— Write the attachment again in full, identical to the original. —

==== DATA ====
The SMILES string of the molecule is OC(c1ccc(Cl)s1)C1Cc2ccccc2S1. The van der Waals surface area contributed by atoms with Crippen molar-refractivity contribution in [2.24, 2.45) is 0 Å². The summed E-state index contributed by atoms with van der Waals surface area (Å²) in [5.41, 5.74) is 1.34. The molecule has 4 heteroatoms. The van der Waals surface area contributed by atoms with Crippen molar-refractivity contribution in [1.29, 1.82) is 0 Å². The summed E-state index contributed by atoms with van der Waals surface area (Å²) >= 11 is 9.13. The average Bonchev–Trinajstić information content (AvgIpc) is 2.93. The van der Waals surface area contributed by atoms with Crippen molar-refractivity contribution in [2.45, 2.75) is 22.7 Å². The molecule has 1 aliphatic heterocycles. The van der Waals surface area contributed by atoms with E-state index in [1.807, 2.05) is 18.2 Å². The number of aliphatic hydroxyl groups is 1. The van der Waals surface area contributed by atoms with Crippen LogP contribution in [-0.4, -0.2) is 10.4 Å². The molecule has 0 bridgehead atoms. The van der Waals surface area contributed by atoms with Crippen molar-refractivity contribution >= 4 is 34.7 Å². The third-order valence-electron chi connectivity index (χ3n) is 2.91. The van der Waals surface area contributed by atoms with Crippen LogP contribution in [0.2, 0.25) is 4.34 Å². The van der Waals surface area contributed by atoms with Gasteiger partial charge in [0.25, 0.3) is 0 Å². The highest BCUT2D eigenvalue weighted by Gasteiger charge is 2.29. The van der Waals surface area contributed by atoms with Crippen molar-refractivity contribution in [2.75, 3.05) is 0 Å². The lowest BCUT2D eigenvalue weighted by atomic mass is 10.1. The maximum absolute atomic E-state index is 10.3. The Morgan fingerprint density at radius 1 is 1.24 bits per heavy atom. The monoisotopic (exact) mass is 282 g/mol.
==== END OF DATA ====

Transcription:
The SMILES string of the molecule is OC(c1ccc(Cl)s1)C1Cc2ccccc2S1. The van der Waals surface area contributed by atoms with Crippen molar-refractivity contribution in [2.24, 2.45) is 0 Å². The summed E-state index contributed by atoms with van der Waals surface area (Å²) in [5.41, 5.74) is 1.34. The molecule has 4 heteroatoms. The van der Waals surface area contributed by atoms with Crippen molar-refractivity contribution in [1.29, 1.82) is 0 Å². The summed E-state index contributed by atoms with van der Waals surface area (Å²) >= 11 is 9.13. The average Bonchev–Trinajstić information content (AvgIpc) is 2.93. The van der Waals surface area contributed by atoms with Crippen molar-refractivity contribution in [2.45, 2.75) is 22.7 Å². The molecule has 1 aliphatic heterocycles. The van der Waals surface area contributed by atoms with E-state index in [1.807, 2.05) is 18.2 Å². The number of aliphatic hydroxyl groups is 1. The van der Waals surface area contributed by atoms with Crippen LogP contribution in [-0.4, -0.2) is 10.4 Å². The molecule has 0 bridgehead atoms. The van der Waals surface area contributed by atoms with Crippen molar-refractivity contribution >= 4 is 34.7 Å². The third-order valence-electron chi connectivity index (χ3n) is 2.91. The van der Waals surface area contributed by atoms with Crippen LogP contribution in [0.2, 0.25) is 4.34 Å². The van der Waals surface area contributed by atoms with Gasteiger partial charge in [0.25, 0.3) is 0 Å². The highest BCUT2D eigenvalue weighted by Gasteiger charge is 2.29. The van der Waals surface area contributed by atoms with Crippen molar-refractivity contribution in [2.75, 3.05) is 0 Å². The lowest BCUT2D eigenvalue weighted by atomic mass is 10.1. The maximum absolute atomic E-state index is 10.3. The Morgan fingerprint density at radius 1 is 1.24 bits per heavy atom. The monoisotopic (exact) mass is 282 g/mol.